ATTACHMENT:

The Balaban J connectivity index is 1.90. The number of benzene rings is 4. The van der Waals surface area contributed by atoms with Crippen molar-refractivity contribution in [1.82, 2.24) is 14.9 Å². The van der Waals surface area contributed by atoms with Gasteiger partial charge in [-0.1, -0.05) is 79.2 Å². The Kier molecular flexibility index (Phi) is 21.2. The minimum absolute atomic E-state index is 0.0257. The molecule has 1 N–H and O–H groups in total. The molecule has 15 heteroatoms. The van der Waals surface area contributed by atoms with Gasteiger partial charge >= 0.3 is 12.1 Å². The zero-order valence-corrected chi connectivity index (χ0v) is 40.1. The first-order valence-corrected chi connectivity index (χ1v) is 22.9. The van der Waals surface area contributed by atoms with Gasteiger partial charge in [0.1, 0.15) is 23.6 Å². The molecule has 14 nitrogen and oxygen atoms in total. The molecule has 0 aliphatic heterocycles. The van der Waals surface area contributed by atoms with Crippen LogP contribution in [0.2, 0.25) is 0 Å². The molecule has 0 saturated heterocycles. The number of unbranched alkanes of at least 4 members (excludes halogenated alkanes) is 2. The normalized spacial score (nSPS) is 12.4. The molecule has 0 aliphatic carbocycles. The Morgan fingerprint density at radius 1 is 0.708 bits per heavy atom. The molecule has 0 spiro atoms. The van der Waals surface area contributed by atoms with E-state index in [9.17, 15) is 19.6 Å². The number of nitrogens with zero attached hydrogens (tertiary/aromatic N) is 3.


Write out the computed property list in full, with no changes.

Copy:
The Balaban J connectivity index is 1.90. The number of benzene rings is 4. The van der Waals surface area contributed by atoms with Crippen molar-refractivity contribution in [1.82, 2.24) is 14.9 Å². The van der Waals surface area contributed by atoms with Gasteiger partial charge in [-0.1, -0.05) is 79.2 Å². The Kier molecular flexibility index (Phi) is 21.2. The minimum absolute atomic E-state index is 0.0257. The molecule has 1 N–H and O–H groups in total. The molecule has 15 heteroatoms. The van der Waals surface area contributed by atoms with Gasteiger partial charge >= 0.3 is 12.1 Å². The zero-order valence-corrected chi connectivity index (χ0v) is 40.1. The first-order valence-corrected chi connectivity index (χ1v) is 22.9. The van der Waals surface area contributed by atoms with Gasteiger partial charge in [0.1, 0.15) is 23.6 Å². The molecule has 14 nitrogen and oxygen atoms in total. The molecule has 0 aliphatic heterocycles. The van der Waals surface area contributed by atoms with Crippen LogP contribution in [0.2, 0.25) is 0 Å². The molecule has 0 saturated heterocycles. The number of unbranched alkanes of at least 4 members (excludes halogenated alkanes) is 2. The normalized spacial score (nSPS) is 12.4. The molecule has 0 aliphatic carbocycles. The Morgan fingerprint density at radius 1 is 0.708 bits per heavy atom. The molecule has 0 spiro atoms. The van der Waals surface area contributed by atoms with E-state index in [9.17, 15) is 19.6 Å². The number of nitrogens with zero attached hydrogens (tertiary/aromatic N) is 3.